Updated: January 14, 2015 7:59:32 am
When I came to Delhi in 1974, it was generally called a city of the Punjabi refugee, and of the babu. Those babus too liked to see themselves as exiles in a city where nobody belonged. The city always came out worse in any comparison with Mumbai, Kolkata, even Varanasi and Allahabad. Yet, I was startled to find a city full of nostalgia for the old, pre-1947 times, and the lost cultures of Delhi, and also for the lost worlds of Lahore, Multan, Karachi, Hyderabad, Peshawar, Gujranwala, Jhang. So much remorse, regret and sense of loss, however, coexisted with the hegemony of communal and sectarian ideologies over the political and social life of the city. This ran parallel to a very different stream: the national-level political elite and the Central bureaucracy lived a life of their own, which did not extend beyond Lutyens’ Delhi.
In the last 40 years, the refugees, privileged or otherwise, have accumulated from all parts of the subcontinent. Today, Delhi is as much a Bihari city as it is Punjabi, something that many now have come to grudgingly accept. Of course, the middle class continues to see itself as exiles, even when living in gold-plated, gated communities. And the poor of Delhi, so often banished or made invisible, love their city more than its rich, who have a sense of entitlement sans responsibility.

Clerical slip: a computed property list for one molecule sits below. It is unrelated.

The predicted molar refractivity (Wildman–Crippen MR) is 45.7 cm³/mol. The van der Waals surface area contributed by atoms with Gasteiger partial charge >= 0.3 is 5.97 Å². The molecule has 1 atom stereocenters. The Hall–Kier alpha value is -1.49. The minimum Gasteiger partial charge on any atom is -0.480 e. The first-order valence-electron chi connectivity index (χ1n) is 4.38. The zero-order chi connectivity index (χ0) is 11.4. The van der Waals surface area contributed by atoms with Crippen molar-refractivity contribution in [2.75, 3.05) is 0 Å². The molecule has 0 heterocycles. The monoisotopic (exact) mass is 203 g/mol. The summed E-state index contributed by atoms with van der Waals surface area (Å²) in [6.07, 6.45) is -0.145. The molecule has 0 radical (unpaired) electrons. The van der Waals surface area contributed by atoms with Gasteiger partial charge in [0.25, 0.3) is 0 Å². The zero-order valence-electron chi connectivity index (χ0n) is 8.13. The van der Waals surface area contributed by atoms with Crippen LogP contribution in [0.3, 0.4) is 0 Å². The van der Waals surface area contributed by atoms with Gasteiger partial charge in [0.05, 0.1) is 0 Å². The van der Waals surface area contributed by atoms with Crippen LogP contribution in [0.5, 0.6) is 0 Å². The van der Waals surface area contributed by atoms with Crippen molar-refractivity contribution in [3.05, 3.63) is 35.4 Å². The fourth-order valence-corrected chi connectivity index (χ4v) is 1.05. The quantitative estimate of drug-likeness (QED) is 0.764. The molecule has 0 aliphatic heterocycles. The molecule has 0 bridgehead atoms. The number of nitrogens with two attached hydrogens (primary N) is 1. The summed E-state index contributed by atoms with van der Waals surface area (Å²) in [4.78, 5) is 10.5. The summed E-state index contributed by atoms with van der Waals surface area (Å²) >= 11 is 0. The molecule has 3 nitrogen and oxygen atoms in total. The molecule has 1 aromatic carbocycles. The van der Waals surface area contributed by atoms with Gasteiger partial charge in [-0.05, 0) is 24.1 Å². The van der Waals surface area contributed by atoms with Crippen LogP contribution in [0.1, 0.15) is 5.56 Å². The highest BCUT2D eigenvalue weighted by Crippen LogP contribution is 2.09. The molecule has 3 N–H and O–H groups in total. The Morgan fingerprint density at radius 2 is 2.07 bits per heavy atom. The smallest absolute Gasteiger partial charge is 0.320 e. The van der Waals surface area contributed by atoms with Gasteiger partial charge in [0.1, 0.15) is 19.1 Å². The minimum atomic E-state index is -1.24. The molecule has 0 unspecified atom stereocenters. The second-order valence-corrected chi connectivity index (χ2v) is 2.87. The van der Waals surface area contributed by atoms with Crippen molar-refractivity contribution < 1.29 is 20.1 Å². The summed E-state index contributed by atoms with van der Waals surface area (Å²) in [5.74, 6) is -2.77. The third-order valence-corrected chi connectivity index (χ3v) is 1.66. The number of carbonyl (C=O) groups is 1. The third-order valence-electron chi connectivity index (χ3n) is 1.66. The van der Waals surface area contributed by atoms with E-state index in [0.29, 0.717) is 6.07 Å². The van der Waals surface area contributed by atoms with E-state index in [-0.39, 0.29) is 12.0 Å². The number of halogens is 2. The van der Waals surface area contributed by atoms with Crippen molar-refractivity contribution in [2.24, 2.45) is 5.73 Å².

It is a metropolis in the truest sense of the word. Like all great metropolises, it has had its share of organised crime, ruthless exploitation, racketeering, illegality, corruption and murders. Cities are built on crime; good manners come later. Back in the early 1970s, the poor of Delhi did not have to contend with the civic reactionary force of the RWAs and the so-called civil society outfits working in tandem with the national security apparatus. And on the other side of the Yamuna, there was just Shahdara and Laxmi Nagar. There was no Noida, DLF, New Gurgaon, Vasant Kunj, Saket, Dwarka, Rohini, Pitampura, Janakpuri, or Mayur Vihar.
That nostalgia had started receding by the time Sheila Dikshit came to power. It meant Delhi was graduating from being the stomping ground of the likes of Madan Lal Khurana, Sanjay Gandhi, H.K.L. Bhagat and Jagmohan to a corporatised “world city”, in the centre of
a National Capital Region, needing flyovers, expressways, a metro system and a second round of “urban renewal”. This also meant the forced displacement of close to a million workers and underprivileged to the netherworld of resettlement areas far away, leaving them to find their way in commuting back to the city to whose gentry and middle class they provided cheap services.
What has made Delhi so strange and characterless lately is its wholesale loss of memory. It has altogether stopped living with the past. It doesn’t remember what it was like before the Emergency, let alone the Nehru era or pre-Partition days. It is not good at keeping records. Its intelligentsia — technocrats, bureaucrats, academia, media, professionals — is too preoccupied with its own present, which itself is organised around the central obsession of “moving on”. It doesn’t like to be reminded of the views it held or the things it valued till the other day. Its young do not, and perhaps cannot, afford to carry any baggage.